I’m on tiptoes on both feet.
Just lifting the bike off the stand makes me feel unstable and weak; one false move and I’ll topple the whole thing, snapping mirrors, denting the tank and being trapped in an undignified heap below it.
I trigger the ignition and there’s a knot of fear in my chest. I waddle the bike forward, bipping the throttle and face it down Swansea’s infamous Constitution Hill. The cobbles churn and gape in front of my eyes.
I waddle the bike back to its parking spot, cover it and go back indoors.
It hasn’t always been this way. Three years ago I lived in London, didn’t own a car and travelled hundreds of miles a week on my white Triumph Bonneville. I filtered through traffic, spent full days on the motorway and popped to the shops without a second thought.
Then I moved to Wales, sold the Bonnie and had two years out the saddle. When I got back in, my courage wasn’t where I’d left it.
My poor Kawasaki ER6F - that I’d been desperate to buy - sat neglected and rusting under a cover on the road for 18 months.
In January this year I moved house and shamefully paid a bike mover to transport it to my new place, just 25 miles away.
I decided enough was enough. This was not going to be the story of how I quit biking.
It started with a list
I decided to make a list of all the things stopping me riding and cross them off so I had no more excuses.
Here’s what it looked like:
Time to start slaying some demons.
Getting back on - without getting on
The first three items were straightforward. And none of them involved actually getting on the bike.
I dropped £25 on a new battery and a fiver on a can of petrol, inserted both and was pleasantly surprised to find the neglected beast still coughed into life.
I also bought some cleaners and lube and gave it all a bit of attention. Just watching the dust slough off was strangely therapeutic and for the first time in quite a while I felt like I actually wanted to take it out.
Which is just as well, because it was MOT time.
MOT, or not MOT
Without the ferocious cobbled descent of Constitution Hill to contend with, one mental demon was vanquished already. Ok, I may have tried to use the foot brake to put it in gear, but I was pleased to find I remembered the ropes pretty fast and surprisingly actually enjoyed it.
I was somewhat amazed when it flew through its service and MOT - although when I saw the last year’s mileage it felt like an accusation. The shame!
A few more short jaunts and I was feeling a bit less wobbly, but still woefully under-confident at every steep gradient and bend.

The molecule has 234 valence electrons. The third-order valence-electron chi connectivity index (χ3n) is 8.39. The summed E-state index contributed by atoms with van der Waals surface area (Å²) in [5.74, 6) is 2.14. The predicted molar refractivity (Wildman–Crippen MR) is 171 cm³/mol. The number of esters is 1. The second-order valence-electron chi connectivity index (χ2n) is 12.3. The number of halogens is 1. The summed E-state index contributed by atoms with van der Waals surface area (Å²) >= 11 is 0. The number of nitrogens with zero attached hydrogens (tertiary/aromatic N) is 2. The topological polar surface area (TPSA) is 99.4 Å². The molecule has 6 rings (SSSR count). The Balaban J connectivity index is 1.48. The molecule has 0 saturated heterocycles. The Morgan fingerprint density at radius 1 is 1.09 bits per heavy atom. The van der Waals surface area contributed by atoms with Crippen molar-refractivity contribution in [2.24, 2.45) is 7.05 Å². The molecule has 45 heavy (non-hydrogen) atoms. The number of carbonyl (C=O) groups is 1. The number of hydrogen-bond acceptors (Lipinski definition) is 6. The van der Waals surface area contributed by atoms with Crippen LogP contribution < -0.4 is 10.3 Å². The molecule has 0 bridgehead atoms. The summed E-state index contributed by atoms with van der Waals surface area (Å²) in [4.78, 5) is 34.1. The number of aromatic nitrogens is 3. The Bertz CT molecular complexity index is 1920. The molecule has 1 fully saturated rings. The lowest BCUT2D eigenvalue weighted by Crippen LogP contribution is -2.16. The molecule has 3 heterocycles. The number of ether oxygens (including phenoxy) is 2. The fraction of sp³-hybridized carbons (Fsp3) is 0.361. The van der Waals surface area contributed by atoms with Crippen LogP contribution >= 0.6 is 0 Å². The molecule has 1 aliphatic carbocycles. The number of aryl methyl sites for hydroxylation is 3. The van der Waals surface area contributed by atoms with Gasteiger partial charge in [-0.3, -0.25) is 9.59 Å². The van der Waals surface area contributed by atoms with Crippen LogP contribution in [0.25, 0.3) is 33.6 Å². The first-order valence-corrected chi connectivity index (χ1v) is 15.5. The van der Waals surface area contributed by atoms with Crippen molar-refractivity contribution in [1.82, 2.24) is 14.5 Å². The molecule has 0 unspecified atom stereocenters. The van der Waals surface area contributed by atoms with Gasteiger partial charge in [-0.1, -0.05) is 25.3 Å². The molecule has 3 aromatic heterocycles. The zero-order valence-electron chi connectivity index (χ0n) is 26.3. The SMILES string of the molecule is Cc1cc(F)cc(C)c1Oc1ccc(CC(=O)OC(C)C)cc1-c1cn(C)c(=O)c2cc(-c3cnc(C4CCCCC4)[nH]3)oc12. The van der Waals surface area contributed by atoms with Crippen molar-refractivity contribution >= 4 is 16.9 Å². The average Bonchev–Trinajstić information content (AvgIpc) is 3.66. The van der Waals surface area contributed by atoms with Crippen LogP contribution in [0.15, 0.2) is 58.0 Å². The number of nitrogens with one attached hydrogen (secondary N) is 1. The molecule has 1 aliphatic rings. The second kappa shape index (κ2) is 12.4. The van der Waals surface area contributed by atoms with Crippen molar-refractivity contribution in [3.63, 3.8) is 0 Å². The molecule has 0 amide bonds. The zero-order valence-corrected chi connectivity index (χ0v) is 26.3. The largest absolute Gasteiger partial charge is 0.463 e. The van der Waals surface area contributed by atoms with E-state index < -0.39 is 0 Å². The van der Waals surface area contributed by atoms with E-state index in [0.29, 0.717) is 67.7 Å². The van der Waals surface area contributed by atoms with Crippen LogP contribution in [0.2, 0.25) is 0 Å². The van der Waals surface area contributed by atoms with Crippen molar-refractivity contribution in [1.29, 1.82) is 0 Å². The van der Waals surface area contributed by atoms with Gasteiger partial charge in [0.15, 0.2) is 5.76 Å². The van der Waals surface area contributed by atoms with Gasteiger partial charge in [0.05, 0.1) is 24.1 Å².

Time to call in the professionals – I rang Vale Motorcycle Training and with no little trepidation booked their ‘Rusty Rider’ refresher training.
Getting professional help
On training day, I rolled up at the school with a sense of unease. Would I be forced to venture beyond my pottering speeds and end up riding into a hedge?
Well not immediately, because after introductions to police biker Darryl I was put through my paces around cones at the test centre.
Honestly? I thought this bit would be a doddle. I passed my CBT and test eight years ago - my cone squishing days are behind me!
So I was surprised to find all my on-road issues manifesting here - arms locking, terror of toppling over at slow speeds…
A few more rounds and some expert instruction later, I’d learnt to bend my arms and was managing figures of eights and slaloms… which meant it was time to try it out on the road.
Bend it like Brecons
I’ll admit to being fairly horrified when Darryl revealed we would be riding to the Brecons. It’s a fair trek, characterised by bends, hills, erratic sheep… basically all the things that raise my blood pressure.
But once we got there, among the sheep and the cliffs, it was pretty hard not to feel like I was on the perfect vehicle for these epic vistas.
“DON’T BRAKE – HOLD YOUR SPEED THROUGH THE BEND,” Darryl calmly piped up in my earpiece.
This was very much the theme. My biking isn’t terrible, I’ve just lost all confidence in both my abilities and the bike’s, feeling like it’ll veer off the road once I notch up a few mph.
And that’s where a course like this comes into its own - sometimes you just need a voice in your ear, shouting down the demons and telling you to shift up, adjust your line, hold your speed…
“You were a different rider on the way back to the one who set out this morning” Darryl told me as we arrived back at the test centre.
I asked him whether bikers are reluctant to book this sort of course - after all, it involved admitting you have problems and you don’t get rewarded with a bike insurance discount as you would if you did an advanced rider course.
“Not at all,” he tells me - the course are popular. “You get one-to-one tuition which you might not necessarily get on an advanced course."
There’s also no pressure to pass or fail - it’s just a full focus on getting the rust polished off your riding.
And while I’m still a pale shadow of the rider I used to be, it’s sharpened up my skills to the point where it's got my dander up for more frequent bike trips, hopefully with a bit more ability and confidence to match.